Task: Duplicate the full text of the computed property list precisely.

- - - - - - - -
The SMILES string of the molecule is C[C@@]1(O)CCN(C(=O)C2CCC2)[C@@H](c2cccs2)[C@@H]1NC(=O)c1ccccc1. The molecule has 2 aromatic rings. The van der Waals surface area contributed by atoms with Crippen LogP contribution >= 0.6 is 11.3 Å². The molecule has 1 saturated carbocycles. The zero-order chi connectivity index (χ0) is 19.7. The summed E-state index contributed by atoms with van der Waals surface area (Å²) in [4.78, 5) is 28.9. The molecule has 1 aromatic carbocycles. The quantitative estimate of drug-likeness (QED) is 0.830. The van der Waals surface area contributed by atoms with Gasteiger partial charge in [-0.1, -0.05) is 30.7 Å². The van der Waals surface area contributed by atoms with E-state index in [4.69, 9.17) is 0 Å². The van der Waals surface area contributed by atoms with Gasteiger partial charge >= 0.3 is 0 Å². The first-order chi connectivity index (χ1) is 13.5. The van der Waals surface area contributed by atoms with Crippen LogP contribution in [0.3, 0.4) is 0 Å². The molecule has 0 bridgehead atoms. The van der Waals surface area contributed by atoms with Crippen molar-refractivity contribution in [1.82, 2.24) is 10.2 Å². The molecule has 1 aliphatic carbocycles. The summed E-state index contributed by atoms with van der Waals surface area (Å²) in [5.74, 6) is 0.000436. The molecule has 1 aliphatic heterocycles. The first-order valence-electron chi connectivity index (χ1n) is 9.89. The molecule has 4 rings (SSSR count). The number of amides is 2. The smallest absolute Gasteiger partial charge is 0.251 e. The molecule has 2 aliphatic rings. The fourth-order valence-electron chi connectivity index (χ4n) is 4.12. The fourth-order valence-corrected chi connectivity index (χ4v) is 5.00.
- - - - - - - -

The SMILES string of the molecule is C[C@@]1(O)CCN(C(=O)C2CCC2)[C@@H](c2cccs2)[C@@H]1NC(=O)c1ccccc1. The molecule has 2 aromatic rings. The van der Waals surface area contributed by atoms with Crippen LogP contribution >= 0.6 is 11.3 Å². The molecule has 1 saturated carbocycles. The zero-order chi connectivity index (χ0) is 19.7. The summed E-state index contributed by atoms with van der Waals surface area (Å²) in [4.78, 5) is 28.9. The molecule has 1 aromatic carbocycles. The quantitative estimate of drug-likeness (QED) is 0.830. The van der Waals surface area contributed by atoms with Gasteiger partial charge in [-0.1, -0.05) is 30.7 Å². The van der Waals surface area contributed by atoms with E-state index in [4.69, 9.17) is 0 Å². The van der Waals surface area contributed by atoms with Gasteiger partial charge >= 0.3 is 0 Å². The first-order chi connectivity index (χ1) is 13.5. The van der Waals surface area contributed by atoms with Crippen LogP contribution in [0.3, 0.4) is 0 Å². The molecule has 0 bridgehead atoms. The van der Waals surface area contributed by atoms with Crippen molar-refractivity contribution in [1.82, 2.24) is 10.2 Å². The molecule has 1 aliphatic carbocycles. The summed E-state index contributed by atoms with van der Waals surface area (Å²) in [5.74, 6) is 0.000436. The molecule has 1 aliphatic heterocycles. The first-order valence-electron chi connectivity index (χ1n) is 9.89. The molecule has 4 rings (SSSR count). The number of amides is 2. The smallest absolute Gasteiger partial charge is 0.251 e. The molecule has 2 aliphatic rings. The fourth-order valence-electron chi connectivity index (χ4n) is 4.12. The fourth-order valence-corrected chi connectivity index (χ4v) is 5.00.